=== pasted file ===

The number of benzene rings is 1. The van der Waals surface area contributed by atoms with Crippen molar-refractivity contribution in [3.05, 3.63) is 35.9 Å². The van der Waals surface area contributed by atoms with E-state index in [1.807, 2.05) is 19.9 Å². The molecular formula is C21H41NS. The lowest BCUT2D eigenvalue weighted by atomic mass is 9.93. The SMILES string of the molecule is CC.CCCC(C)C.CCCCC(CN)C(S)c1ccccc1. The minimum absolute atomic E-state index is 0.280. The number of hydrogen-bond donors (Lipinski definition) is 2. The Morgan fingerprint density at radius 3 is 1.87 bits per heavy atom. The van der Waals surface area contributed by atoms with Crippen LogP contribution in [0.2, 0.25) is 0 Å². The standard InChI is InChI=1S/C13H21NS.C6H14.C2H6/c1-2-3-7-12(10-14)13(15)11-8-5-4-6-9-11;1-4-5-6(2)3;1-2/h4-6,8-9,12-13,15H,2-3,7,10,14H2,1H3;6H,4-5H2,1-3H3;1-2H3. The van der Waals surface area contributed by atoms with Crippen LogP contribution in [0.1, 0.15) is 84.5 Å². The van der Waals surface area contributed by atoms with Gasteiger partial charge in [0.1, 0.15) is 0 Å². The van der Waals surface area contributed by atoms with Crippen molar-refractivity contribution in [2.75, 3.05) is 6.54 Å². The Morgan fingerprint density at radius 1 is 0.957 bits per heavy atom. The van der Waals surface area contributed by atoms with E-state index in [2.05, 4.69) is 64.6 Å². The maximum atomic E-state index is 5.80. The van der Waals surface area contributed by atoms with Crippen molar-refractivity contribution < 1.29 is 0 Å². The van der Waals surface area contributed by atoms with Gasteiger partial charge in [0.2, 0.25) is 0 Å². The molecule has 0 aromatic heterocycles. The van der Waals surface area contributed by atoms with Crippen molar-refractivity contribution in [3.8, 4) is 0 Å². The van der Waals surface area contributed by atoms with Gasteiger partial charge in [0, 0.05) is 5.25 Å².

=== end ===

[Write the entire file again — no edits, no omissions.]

The number of benzene rings is 1. The van der Waals surface area contributed by atoms with Crippen molar-refractivity contribution in [3.05, 3.63) is 35.9 Å². The van der Waals surface area contributed by atoms with E-state index in [1.807, 2.05) is 19.9 Å². The molecular formula is C21H41NS. The lowest BCUT2D eigenvalue weighted by atomic mass is 9.93. The SMILES string of the molecule is CC.CCCC(C)C.CCCCC(CN)C(S)c1ccccc1. The minimum absolute atomic E-state index is 0.280. The number of hydrogen-bond donors (Lipinski definition) is 2. The Morgan fingerprint density at radius 3 is 1.87 bits per heavy atom. The van der Waals surface area contributed by atoms with Crippen LogP contribution in [0.2, 0.25) is 0 Å². The standard InChI is InChI=1S/C13H21NS.C6H14.C2H6/c1-2-3-7-12(10-14)13(15)11-8-5-4-6-9-11;1-4-5-6(2)3;1-2/h4-6,8-9,12-13,15H,2-3,7,10,14H2,1H3;6H,4-5H2,1-3H3;1-2H3. The van der Waals surface area contributed by atoms with Crippen LogP contribution in [0.1, 0.15) is 84.5 Å². The van der Waals surface area contributed by atoms with Gasteiger partial charge in [0.1, 0.15) is 0 Å². The van der Waals surface area contributed by atoms with Crippen molar-refractivity contribution in [2.75, 3.05) is 6.54 Å². The Morgan fingerprint density at radius 1 is 0.957 bits per heavy atom. The van der Waals surface area contributed by atoms with E-state index in [2.05, 4.69) is 64.6 Å². The maximum atomic E-state index is 5.80. The van der Waals surface area contributed by atoms with Crippen molar-refractivity contribution < 1.29 is 0 Å². The van der Waals surface area contributed by atoms with Gasteiger partial charge in [0.2, 0.25) is 0 Å². The molecule has 0 aromatic heterocycles. The van der Waals surface area contributed by atoms with Crippen molar-refractivity contribution in [3.8, 4) is 0 Å². The van der Waals surface area contributed by atoms with Gasteiger partial charge in [0, 0.05) is 5.25 Å².